March 31, 2013

The Nashoba Brook Chamber

The weather was good this weekend so Tony and I took a field trip. My co-worker Bob had recommended that we visit a stone chamber located out in Acton, where he lives.

The chamber is located in the Nashoba Brook Conservation Area, which has 123 acres of woodlands, wetlands, and ruins. The Nashoba Brook area really made me think about how New England has changed through the centuries.

In the 1800s Nashoba Brook was used to power light industry, like this pencil factory:

 Today, the ruins of the pencil factory stand in a new growth forest:

Stone walls run through the woods and along the brook, indicating the area was once used for farmland, and the foundations of an old farmhouse can be seen near the park's entrance on Wheeler Lane. But farmers haven't worked this stony soil for many, many years.

The chamber was about fifteen minutes away from the Wheeler Lane entrance, and is accessed through a seventeen-foot long tunnel. The ceiling is quite low, and we needed to crouch as we walked inside. The chamber itself is off to the right of the tunnel.

However, the chamber itself is tall enough to stand in, and has a ceiling made of massive stone slabs. Unlike the Upton Chamber, this one had a nice dry, sandy floor, but it was still home to some large spiders. 

Why am I crouching?

It's tall enough to stand.

The Nashoba Brook chamber had fallen into major disrepair by the end of the 20th century, but was reconstructed by local volunteers. Those are some really big rocks to move! I really admire people putting their money and manpower towards preserving our region's unique features.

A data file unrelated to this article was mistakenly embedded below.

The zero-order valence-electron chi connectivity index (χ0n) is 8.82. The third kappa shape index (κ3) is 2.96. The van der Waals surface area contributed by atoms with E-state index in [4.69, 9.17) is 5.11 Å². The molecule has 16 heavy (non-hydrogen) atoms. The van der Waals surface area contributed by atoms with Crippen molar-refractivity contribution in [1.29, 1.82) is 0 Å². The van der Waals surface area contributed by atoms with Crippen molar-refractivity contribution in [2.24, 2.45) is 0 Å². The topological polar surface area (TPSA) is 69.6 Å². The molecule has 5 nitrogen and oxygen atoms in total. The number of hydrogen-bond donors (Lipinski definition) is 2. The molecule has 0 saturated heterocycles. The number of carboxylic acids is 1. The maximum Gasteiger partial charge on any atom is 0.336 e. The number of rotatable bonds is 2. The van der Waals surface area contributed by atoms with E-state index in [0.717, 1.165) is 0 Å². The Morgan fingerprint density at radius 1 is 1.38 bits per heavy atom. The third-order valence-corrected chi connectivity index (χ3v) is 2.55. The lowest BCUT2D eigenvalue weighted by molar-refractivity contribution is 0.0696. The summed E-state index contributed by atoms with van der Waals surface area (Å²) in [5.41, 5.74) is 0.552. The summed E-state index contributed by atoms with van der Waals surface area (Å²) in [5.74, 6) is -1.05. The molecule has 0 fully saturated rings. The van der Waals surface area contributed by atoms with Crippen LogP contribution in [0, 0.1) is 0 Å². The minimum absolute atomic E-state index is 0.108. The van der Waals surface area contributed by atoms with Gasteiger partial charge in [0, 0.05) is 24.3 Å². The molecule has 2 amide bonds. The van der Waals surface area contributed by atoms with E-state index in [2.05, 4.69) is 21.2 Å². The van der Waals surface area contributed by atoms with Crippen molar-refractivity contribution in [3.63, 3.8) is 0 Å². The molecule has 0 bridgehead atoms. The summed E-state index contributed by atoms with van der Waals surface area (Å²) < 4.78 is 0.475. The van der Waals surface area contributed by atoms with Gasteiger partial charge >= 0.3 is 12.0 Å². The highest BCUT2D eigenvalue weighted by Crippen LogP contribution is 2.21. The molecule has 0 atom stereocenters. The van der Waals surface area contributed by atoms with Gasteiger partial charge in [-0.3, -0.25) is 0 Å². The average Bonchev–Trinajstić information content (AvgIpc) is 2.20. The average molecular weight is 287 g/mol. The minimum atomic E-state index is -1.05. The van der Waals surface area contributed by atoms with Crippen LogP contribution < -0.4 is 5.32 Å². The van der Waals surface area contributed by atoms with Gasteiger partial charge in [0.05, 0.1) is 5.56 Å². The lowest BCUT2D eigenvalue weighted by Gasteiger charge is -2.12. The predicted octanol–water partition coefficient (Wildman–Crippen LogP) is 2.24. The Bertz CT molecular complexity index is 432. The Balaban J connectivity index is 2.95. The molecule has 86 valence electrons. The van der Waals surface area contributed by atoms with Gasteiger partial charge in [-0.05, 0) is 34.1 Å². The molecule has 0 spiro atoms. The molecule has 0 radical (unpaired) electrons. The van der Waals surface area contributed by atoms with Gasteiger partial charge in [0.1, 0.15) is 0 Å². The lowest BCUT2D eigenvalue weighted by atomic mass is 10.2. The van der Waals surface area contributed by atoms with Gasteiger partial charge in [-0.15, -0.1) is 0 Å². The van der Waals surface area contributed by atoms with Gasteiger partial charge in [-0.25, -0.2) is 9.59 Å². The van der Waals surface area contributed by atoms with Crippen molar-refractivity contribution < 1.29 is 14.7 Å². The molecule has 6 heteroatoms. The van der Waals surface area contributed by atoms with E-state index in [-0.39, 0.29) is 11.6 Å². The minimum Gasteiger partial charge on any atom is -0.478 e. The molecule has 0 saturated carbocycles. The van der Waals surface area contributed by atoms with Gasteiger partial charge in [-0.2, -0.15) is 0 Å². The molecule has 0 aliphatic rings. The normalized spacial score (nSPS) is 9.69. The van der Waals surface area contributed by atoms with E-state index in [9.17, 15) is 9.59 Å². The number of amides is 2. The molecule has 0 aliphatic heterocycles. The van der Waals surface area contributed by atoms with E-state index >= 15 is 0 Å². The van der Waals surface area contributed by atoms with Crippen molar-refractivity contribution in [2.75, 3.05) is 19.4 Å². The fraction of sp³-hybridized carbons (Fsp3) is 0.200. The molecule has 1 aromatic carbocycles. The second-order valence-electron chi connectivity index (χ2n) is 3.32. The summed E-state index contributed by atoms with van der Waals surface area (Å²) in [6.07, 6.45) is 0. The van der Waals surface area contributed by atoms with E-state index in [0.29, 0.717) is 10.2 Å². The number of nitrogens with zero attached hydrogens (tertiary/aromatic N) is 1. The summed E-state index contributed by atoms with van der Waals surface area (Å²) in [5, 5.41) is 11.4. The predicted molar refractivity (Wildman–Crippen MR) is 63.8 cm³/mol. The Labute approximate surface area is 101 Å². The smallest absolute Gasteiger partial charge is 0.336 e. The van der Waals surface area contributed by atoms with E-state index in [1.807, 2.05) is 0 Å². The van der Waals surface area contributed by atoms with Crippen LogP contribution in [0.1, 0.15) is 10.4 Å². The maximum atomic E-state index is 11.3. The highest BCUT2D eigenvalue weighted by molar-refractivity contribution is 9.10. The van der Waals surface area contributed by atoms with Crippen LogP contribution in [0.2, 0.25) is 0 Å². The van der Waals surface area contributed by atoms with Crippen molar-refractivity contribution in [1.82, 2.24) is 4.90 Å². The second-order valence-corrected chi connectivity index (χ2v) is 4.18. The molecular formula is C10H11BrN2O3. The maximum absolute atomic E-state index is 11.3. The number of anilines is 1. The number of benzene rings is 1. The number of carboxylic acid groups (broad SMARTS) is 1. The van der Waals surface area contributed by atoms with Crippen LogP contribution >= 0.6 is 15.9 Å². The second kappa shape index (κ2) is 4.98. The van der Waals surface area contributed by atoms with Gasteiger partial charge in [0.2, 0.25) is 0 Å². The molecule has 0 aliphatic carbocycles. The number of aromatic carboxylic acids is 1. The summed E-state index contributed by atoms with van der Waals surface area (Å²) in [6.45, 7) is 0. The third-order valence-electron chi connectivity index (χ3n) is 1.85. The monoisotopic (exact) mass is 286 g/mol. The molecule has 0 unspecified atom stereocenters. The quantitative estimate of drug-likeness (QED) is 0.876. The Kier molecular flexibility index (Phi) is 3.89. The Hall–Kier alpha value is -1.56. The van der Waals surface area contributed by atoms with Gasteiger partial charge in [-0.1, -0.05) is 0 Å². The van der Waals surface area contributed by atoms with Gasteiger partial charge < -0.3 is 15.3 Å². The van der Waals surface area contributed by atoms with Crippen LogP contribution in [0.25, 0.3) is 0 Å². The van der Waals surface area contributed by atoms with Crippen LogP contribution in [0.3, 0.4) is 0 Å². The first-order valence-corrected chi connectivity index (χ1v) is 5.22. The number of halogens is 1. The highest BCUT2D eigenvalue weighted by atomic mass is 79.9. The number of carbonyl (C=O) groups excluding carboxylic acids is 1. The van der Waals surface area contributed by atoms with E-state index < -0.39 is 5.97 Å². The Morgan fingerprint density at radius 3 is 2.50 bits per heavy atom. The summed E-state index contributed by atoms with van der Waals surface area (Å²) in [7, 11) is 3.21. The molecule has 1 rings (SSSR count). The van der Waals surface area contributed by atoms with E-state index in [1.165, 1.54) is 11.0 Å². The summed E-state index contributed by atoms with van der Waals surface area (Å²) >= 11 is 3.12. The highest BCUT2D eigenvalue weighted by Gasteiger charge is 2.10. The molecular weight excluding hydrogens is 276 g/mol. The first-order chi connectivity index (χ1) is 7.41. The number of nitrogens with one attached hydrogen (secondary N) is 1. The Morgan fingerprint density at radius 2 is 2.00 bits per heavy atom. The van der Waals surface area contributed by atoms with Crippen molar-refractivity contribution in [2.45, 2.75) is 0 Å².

Huge stone slabs form the ceiling.

The builders and original use of the chamber have been lost in history, and there are various theories about this and the other mysterious New England stone structures out there. They could be Colonial root cellars, built by industrious farmers. The foundation of a blacksmith shop stands next to the chamber, and historic records refer to an ice house. Perhaps the man-made cave was made to keep ice from the brook cold in the winter?

Another theory is that the chamber, and others like it, were made by Native Americans. New England has been inhabited for 11,000 years, which is longer than many parts of Europe. It's entirely plausible that an earlier culture created the chambers for an unknown reason. An 8,000-year old stone tool was found near the chamber, but due to soil disruption it is impossible to definitively connect it with the structure.

The final theory is that the New England stone chambers were constructed by some Old World explorers whose visit to this continent has been forgotten. Phoenician sailors, Irish monks, and Viking warriors have all be posited as builders of these sites. I find this theory the most speculative, but it does have quite a few supporters.

In 200 years we'll all be gone and forgotten. The future New Englanders living near Nashoba Brook will curiously look at the foundations of our houses, our mysterious plastic artifacts buried in the soil, and this mysterious chamber. And then they'll develop some theories of their own.

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